Former MGT Construction employee hit with federal criminal charges

(BizSense file photo)

Correction: An earlier version of this story incorrectly reported the charges against Patrick Lindsey as one count each of wire fraud and bank fraud. He was in fact charged with one count of conspiracy to commit wire fraud and bank fraud. 

Nearly two years to the day after MGT Construction toppled into bankruptcy in the face of a massive accounting scandal, federal authorities have charged one of the alleged conspirators with criminal fraud.

Patrick Lindsey, who until 2016 was a vice president at Thalhimer-owned MGT, was charged Tuesday by the U.S. Attorney’s Office with one count of conspiracy to commit bank fraud and wire fraud.

Lindsey and “others known and unknown” allegedly orchestrated a five-year scheme that manipulated MGT’s books by moving expenses from one construction project to another in order to make completed jobs appear more profitable.

That resulted in boosted bonuses for Lindsey and others, the charges allege, while racking up tens of millions of dollars in debt for MGT, which had been a wholly owned subsidiary of Richmond real estate giant Thalhimer.

“During the course of the conspiracy, Lindsey moved (or deleted) thousands of invoices, concealing the fact that – by the end of the conspiracy – MGT Construction was at least $28 million in debt,” the criminal pleading said.

Lindsey was charged Feb. 18 via a so-called criminal information charge, which does not require a grand jury indictment. Lindsey was not arrested as part of the charge. He is due to make his initial appearance in court for a bond hearing at 2 p.m. March 2 before Magistrate Judge Roderick Young. That will be followed by a plea agreement hearing at 2:30 p.m. before District Judge M. Hannah Lauck.

Lindsey is represented by attorney Ted Bruns of Richmond firm Blackburn Conte Schilling & Click. Bruns said Thursday he and his client have no comment on the case.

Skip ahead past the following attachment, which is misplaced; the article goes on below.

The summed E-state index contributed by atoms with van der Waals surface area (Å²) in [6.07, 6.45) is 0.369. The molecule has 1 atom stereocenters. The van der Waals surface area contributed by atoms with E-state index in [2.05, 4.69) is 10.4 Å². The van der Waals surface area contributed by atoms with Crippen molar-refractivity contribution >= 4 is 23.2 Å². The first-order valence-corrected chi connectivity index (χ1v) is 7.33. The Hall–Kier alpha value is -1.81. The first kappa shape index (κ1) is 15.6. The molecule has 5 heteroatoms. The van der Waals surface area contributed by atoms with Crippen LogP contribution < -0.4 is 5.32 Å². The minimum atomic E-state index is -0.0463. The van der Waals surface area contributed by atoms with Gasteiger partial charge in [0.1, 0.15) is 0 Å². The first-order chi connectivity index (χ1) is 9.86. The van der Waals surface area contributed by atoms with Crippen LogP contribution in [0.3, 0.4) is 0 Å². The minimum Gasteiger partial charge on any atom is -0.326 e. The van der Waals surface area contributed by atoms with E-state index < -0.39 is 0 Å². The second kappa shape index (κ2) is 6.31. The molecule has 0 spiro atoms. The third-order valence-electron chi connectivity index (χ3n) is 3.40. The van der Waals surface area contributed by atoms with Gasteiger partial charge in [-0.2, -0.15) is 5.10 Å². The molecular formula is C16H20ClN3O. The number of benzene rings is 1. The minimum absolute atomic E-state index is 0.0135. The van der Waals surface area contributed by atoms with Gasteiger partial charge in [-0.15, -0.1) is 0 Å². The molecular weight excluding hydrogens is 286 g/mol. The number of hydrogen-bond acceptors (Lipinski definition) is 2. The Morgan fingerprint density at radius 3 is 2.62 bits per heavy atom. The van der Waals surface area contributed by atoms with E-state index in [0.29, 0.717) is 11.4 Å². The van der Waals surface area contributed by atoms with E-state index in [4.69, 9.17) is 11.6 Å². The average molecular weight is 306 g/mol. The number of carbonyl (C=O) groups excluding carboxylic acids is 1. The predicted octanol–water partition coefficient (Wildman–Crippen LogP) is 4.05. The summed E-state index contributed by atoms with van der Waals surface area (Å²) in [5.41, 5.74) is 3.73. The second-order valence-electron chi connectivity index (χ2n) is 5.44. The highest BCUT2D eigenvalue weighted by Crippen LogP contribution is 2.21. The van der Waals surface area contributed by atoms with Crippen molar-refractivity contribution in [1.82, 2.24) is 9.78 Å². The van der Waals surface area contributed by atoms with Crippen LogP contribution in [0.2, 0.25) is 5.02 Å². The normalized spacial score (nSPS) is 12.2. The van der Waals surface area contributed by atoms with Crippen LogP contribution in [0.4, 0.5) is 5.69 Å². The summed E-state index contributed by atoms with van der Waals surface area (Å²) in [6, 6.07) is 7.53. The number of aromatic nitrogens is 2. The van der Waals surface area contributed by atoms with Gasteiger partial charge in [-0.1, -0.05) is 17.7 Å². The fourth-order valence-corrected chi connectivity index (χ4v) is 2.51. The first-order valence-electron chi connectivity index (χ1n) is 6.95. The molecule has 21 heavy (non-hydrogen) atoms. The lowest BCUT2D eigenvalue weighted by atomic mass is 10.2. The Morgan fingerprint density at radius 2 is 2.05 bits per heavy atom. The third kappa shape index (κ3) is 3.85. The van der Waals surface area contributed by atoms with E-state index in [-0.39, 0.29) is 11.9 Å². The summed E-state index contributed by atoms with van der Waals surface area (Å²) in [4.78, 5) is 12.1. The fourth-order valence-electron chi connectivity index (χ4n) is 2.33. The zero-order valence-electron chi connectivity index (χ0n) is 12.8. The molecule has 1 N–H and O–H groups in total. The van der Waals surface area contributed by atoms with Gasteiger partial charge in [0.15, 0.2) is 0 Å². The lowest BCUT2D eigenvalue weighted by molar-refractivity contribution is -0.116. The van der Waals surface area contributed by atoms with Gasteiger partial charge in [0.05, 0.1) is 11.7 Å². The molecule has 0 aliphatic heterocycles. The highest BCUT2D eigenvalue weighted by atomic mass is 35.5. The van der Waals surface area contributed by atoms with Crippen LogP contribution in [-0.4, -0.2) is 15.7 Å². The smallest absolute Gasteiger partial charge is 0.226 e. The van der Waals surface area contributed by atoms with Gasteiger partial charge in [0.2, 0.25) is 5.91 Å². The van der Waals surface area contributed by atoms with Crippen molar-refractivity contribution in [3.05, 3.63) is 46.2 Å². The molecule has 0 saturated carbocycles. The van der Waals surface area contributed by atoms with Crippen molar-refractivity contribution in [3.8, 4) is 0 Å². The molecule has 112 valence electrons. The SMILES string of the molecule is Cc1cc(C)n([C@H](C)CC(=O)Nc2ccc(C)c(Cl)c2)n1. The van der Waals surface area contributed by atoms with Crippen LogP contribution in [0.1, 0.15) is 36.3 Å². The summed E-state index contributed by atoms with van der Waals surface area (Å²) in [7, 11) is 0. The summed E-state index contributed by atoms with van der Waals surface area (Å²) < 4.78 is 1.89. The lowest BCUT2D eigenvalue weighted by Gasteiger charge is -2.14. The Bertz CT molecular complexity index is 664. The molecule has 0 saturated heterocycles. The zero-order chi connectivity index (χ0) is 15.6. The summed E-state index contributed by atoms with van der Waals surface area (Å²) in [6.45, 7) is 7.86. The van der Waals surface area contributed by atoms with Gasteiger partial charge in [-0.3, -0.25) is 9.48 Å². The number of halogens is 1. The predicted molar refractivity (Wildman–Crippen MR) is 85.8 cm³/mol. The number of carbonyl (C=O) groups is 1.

Thalhimer CEO Lee Warfield had no comment on the Lindsey matter, other than to say “our company has continued to fully cooperate with the authorities.”

The case against Lindsey marks the first criminal allegations to result from MGT’s collapse in February 2018, which left in its wake hundreds of creditors owed millions of dollars. Its bankruptcy case continues to play out in Richmond, while federal authorities began investigating for potential criminal claims last year. BizSense reported last spring that the FBI, IRS and U.S. Postal Service were questioning former MGT employees, as well as current and former Thalhimer employees.

While this week’s filing states Lindsey was “acting at the direction of his co-conspirators,” no other criminal charges have yet to be filed against any former MGT employees.

Thalhimer has alleged in MGT-related civil cases that Lindsey has admitted to shifting costs and stated under oath during bankruptcy hearings that former longtime MGT President Mike Logan Sr. directed him to do it.

Logan has not been named as a party to any MGT-related cases, civil or criminal, according to court filings as of Thursday afternoon.

Logan, through court documents and through his attorney last year, has previously denied any participation in the accounting scheme.

It is alleged that Lindsey participated in the scheme from at least 2011 until the time of his firing from MGT in November 2016, after Thalhimer said it internally discovered the accounting problems.

Previous court filings claim Lindsey received $202,000 worth of bonuses from 2011 to 2015.

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Michael Dodson
Michael Dodson
1 year ago

The facts listed and plea agreement simply mean the real charges are pending again the “others” in the scheme. It will be interesting to see who at Thalhimer or MGT, either current or former, get criminally charged.

Ed Christina
Ed Christina
1 year ago
Reply to  Michael Dodson

In other words Mr. Lindsey has flipped?

Ed Christina
Ed Christina
1 year ago

Well, here we go again.
I am really starting to think if the white collar crime enforcement branches of the government had not been curtailed so much by all the money influencing our political system that there would be ten times as many cases on the dockets as there are now.

Randall Hudgins
Randall Hudgins
1 year ago

Who approved painting their logo sideways on the building like that? That just looks like poor planning all around. Red flag central.